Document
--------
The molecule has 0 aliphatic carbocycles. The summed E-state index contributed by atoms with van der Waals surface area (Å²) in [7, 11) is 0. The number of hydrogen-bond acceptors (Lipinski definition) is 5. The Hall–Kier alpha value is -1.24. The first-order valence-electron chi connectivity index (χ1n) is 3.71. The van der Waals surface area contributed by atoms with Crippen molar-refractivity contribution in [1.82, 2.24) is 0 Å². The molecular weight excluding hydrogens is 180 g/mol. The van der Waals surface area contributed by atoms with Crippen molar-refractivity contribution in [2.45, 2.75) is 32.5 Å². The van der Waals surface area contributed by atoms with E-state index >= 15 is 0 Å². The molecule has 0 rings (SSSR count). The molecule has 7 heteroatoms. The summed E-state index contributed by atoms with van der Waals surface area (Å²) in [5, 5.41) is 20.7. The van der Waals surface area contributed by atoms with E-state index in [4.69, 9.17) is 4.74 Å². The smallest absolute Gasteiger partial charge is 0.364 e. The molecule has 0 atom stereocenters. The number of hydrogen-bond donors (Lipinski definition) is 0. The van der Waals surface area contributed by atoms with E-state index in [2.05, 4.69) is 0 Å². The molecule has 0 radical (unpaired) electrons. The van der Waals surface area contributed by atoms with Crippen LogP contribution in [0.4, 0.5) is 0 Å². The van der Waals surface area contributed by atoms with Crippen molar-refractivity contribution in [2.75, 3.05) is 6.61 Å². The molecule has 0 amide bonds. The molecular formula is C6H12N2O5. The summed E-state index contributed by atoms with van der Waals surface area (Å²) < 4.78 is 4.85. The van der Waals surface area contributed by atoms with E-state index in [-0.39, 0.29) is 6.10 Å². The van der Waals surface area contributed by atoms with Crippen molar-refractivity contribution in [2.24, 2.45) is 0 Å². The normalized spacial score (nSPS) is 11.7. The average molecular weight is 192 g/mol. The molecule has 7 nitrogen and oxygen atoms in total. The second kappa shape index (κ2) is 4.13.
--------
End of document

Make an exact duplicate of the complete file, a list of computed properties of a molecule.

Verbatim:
The molecule has 0 aliphatic carbocycles. The summed E-state index contributed by atoms with van der Waals surface area (Å²) in [7, 11) is 0. The number of hydrogen-bond acceptors (Lipinski definition) is 5. The Hall–Kier alpha value is -1.24. The first-order valence-electron chi connectivity index (χ1n) is 3.71. The van der Waals surface area contributed by atoms with Crippen molar-refractivity contribution in [1.82, 2.24) is 0 Å². The molecular weight excluding hydrogens is 180 g/mol. The van der Waals surface area contributed by atoms with Crippen molar-refractivity contribution in [2.45, 2.75) is 32.5 Å². The van der Waals surface area contributed by atoms with E-state index >= 15 is 0 Å². The molecule has 0 rings (SSSR count). The molecule has 7 heteroatoms. The summed E-state index contributed by atoms with van der Waals surface area (Å²) in [5, 5.41) is 20.7. The van der Waals surface area contributed by atoms with E-state index in [4.69, 9.17) is 4.74 Å². The smallest absolute Gasteiger partial charge is 0.364 e. The molecule has 0 atom stereocenters. The number of hydrogen-bond donors (Lipinski definition) is 0. The van der Waals surface area contributed by atoms with E-state index in [2.05, 4.69) is 0 Å². The molecule has 0 radical (unpaired) electrons. The van der Waals surface area contributed by atoms with Crippen LogP contribution in [0.4, 0.5) is 0 Å². The van der Waals surface area contributed by atoms with Crippen molar-refractivity contribution in [2.75, 3.05) is 6.61 Å². The molecule has 0 amide bonds. The molecular formula is C6H12N2O5. The summed E-state index contributed by atoms with van der Waals surface area (Å²) < 4.78 is 4.85. The van der Waals surface area contributed by atoms with E-state index in [-0.39, 0.29) is 6.10 Å². The van der Waals surface area contributed by atoms with Crippen molar-refractivity contribution in [2.24, 2.45) is 0 Å². The normalized spacial score (nSPS) is 11.7. The average molecular weight is 192 g/mol. The molecule has 7 nitrogen and oxygen atoms in total. The second kappa shape index (κ2) is 4.13.